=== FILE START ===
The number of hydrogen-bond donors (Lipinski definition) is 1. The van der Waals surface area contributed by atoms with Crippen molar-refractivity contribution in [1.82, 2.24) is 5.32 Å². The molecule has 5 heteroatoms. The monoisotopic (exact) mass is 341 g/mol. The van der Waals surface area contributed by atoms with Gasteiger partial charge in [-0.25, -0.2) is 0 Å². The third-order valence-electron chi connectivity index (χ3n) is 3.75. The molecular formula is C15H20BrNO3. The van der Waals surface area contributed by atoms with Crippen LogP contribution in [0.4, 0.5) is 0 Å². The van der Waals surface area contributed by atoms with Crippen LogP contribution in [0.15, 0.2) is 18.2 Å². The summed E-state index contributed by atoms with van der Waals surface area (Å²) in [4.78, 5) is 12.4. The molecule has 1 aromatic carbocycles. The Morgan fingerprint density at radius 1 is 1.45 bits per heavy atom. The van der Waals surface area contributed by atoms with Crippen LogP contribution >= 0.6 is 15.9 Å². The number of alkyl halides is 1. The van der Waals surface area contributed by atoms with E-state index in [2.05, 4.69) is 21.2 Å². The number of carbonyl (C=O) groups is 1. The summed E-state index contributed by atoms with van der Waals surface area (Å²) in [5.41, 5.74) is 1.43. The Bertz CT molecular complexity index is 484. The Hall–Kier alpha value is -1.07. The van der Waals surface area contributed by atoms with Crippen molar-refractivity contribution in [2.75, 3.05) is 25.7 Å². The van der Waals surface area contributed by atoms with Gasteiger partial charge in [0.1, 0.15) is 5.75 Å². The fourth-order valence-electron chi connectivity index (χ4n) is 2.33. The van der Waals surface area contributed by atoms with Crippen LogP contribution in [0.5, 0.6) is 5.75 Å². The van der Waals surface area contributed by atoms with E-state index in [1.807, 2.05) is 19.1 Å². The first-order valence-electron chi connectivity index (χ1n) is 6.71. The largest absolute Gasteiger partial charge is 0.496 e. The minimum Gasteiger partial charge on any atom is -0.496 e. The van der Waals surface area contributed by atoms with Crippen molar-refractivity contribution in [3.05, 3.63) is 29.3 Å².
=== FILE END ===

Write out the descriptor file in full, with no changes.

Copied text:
The number of hydrogen-bond donors (Lipinski definition) is 1. The van der Waals surface area contributed by atoms with Crippen molar-refractivity contribution in [1.82, 2.24) is 5.32 Å². The molecule has 5 heteroatoms. The monoisotopic (exact) mass is 341 g/mol. The van der Waals surface area contributed by atoms with Gasteiger partial charge in [-0.25, -0.2) is 0 Å². The third-order valence-electron chi connectivity index (χ3n) is 3.75. The molecular formula is C15H20BrNO3. The van der Waals surface area contributed by atoms with Crippen LogP contribution in [0.4, 0.5) is 0 Å². The van der Waals surface area contributed by atoms with Crippen LogP contribution in [0.15, 0.2) is 18.2 Å². The summed E-state index contributed by atoms with van der Waals surface area (Å²) in [4.78, 5) is 12.4. The molecule has 1 aromatic carbocycles. The Morgan fingerprint density at radius 1 is 1.45 bits per heavy atom. The van der Waals surface area contributed by atoms with Crippen LogP contribution >= 0.6 is 15.9 Å². The number of alkyl halides is 1. The van der Waals surface area contributed by atoms with E-state index in [2.05, 4.69) is 21.2 Å². The number of carbonyl (C=O) groups is 1. The summed E-state index contributed by atoms with van der Waals surface area (Å²) in [5.41, 5.74) is 1.43. The Bertz CT molecular complexity index is 484. The Hall–Kier alpha value is -1.07. The van der Waals surface area contributed by atoms with Crippen molar-refractivity contribution in [2.75, 3.05) is 25.7 Å². The van der Waals surface area contributed by atoms with Gasteiger partial charge in [0.1, 0.15) is 5.75 Å². The fourth-order valence-electron chi connectivity index (χ4n) is 2.33. The van der Waals surface area contributed by atoms with Crippen LogP contribution in [0.5, 0.6) is 5.75 Å². The van der Waals surface area contributed by atoms with E-state index in [1.807, 2.05) is 19.1 Å². The first-order valence-electron chi connectivity index (χ1n) is 6.71. The largest absolute Gasteiger partial charge is 0.496 e. The minimum Gasteiger partial charge on any atom is -0.496 e. The van der Waals surface area contributed by atoms with Crippen molar-refractivity contribution in [3.05, 3.63) is 29.3 Å².